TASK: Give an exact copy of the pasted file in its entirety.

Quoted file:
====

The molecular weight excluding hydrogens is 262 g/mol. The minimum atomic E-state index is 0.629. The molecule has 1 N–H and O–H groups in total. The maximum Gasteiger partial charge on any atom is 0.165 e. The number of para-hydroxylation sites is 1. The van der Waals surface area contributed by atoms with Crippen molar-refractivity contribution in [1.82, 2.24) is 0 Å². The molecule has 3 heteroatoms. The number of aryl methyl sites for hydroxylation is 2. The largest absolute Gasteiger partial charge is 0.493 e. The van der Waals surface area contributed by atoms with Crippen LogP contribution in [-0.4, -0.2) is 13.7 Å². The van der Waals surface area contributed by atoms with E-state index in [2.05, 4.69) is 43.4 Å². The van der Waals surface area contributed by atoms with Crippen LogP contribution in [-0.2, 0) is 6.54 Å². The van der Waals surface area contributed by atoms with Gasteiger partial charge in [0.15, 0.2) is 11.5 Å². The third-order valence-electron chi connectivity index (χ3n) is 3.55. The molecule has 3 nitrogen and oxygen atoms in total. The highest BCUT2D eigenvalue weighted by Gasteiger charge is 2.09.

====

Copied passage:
The molecular weight excluding hydrogens is 262 g/mol. The minimum atomic E-state index is 0.629. The molecule has 1 N–H and O–H groups in total. The maximum Gasteiger partial charge on any atom is 0.165 e. The number of para-hydroxylation sites is 1. The van der Waals surface area contributed by atoms with Crippen molar-refractivity contribution in [1.82, 2.24) is 0 Å². The molecule has 3 heteroatoms. The number of aryl methyl sites for hydroxylation is 2. The largest absolute Gasteiger partial charge is 0.493 e. The van der Waals surface area contributed by atoms with Crippen LogP contribution in [-0.4, -0.2) is 13.7 Å². The van der Waals surface area contributed by atoms with E-state index in [2.05, 4.69) is 43.4 Å². The van der Waals surface area contributed by atoms with Crippen LogP contribution in [-0.2, 0) is 6.54 Å². The van der Waals surface area contributed by atoms with Gasteiger partial charge in [0.15, 0.2) is 11.5 Å². The third-order valence-electron chi connectivity index (χ3n) is 3.55. The molecule has 3 nitrogen and oxygen atoms in total. The highest BCUT2D eigenvalue weighted by Gasteiger charge is 2.09.